Barley — good old, sturdy barley — is one of those beautiful local foods that is often overlooked. Perhaps we take it for granted because the grain is easy to cook (far less fussy than rice or quinoa), widely available and inexpensive. Barley is great for more than soup. Its flavor is slightly nutty and it has a nice chew. It’s a great choice for pilafs and salads and holds up nicely when made ahead.

Barley was among the first grains to be domesticated some 10,000 years ago. Ancient people baked it into barley bread and cakes and, for eons, it has been malted to brew beer. It can be grown just about anywhere, from the Arctic to the equator. “It’s especially well suited to our region, preferring cool weather,” said Kathy Draeger, who grows barley along with garlic, and raises grass-fed beef cattle on the Vangard Family Farm in Clinton, Minn. She’s also statewide director for the University of Minnesota Sustainable Development Partnerships.

“Barley is terrific for organic farmers because it’s so vigorous and when grown in rotation with other crops, barley helps replenish the soil and stem erosion,” she said.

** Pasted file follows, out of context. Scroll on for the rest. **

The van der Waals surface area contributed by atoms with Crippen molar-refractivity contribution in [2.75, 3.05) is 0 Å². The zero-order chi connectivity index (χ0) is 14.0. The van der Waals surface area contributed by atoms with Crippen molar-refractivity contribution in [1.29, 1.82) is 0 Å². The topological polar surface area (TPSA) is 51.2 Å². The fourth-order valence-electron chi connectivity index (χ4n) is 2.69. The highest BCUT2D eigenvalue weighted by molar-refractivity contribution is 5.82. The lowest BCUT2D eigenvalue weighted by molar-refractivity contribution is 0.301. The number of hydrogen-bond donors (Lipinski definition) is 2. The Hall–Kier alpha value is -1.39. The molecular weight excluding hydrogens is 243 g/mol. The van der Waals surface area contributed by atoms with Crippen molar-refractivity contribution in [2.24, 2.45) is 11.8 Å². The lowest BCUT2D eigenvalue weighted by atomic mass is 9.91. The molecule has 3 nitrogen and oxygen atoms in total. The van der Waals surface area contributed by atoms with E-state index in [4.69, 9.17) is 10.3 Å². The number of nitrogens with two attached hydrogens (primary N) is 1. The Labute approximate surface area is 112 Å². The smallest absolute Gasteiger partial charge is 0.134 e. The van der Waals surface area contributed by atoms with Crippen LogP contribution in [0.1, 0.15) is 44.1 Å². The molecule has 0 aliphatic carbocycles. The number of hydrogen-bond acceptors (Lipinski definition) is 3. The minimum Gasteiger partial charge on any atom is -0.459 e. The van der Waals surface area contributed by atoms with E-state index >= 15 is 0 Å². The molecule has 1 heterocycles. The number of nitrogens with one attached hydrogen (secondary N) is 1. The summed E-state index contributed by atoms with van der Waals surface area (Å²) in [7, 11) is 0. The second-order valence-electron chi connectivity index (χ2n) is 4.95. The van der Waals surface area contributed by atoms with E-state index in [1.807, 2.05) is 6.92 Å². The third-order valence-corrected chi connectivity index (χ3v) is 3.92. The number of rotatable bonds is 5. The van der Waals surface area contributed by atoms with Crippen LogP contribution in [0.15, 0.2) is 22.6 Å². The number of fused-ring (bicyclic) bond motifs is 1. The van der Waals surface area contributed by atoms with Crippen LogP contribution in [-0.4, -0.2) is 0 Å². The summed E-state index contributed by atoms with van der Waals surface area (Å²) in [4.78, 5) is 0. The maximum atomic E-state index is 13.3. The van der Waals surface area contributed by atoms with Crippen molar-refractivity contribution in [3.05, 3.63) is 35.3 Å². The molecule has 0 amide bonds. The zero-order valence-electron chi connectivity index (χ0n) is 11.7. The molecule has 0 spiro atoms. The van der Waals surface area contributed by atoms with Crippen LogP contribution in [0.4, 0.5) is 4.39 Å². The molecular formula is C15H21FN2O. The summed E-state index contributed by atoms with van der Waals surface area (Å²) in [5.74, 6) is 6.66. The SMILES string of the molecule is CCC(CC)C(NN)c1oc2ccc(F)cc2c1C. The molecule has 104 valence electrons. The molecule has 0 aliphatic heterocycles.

In the kitchen, Draeger says, she prefers the hulled barley to pearl barley. The difference? Pearl barley has been husked and the bran layers have been removed so the polished white grains are softer and take less time to cook. Hulled barley, a rich burnished gold, is minimally processed to remove only the hull so that much of the bran is intact. It’s a whole grain and takes just a bit longer to cook, but worth the slight wait.

Draeger and I spoke by phone as a blizzard shook her kitchen windows and she was simmering up a pot of beef and barley stew. “We grow a variety of barley, developed by the university, and called ‘Robust,’ ” she said. “It seems to cook in a little less time than other varieties and the flavor is especially distinct.”

You can find hulled barley in the bulk section of grocery stores and natural food co-ops or order the Robust barley variety directly from Vanguard Farm (; or connect with her on

All in the details: 1 cup of hulled barley will yield about 3 cups cooked. The hulled variety takes about 45 to 55 minutes to cook (pearl barley takes about 35 to 40 minutes). Pearl barley has a tendency to become sticky while hulled barley retains its shape as it swells through cooking, resulting in separate individual grains. Draeger said she uses barley in the summer as she would couscous in a fresh garden tabbouleh. She notes that it’s wonderful for breakfast, too.


Beth Dooley is the author of “In Winter’s Kitchen.” Find her at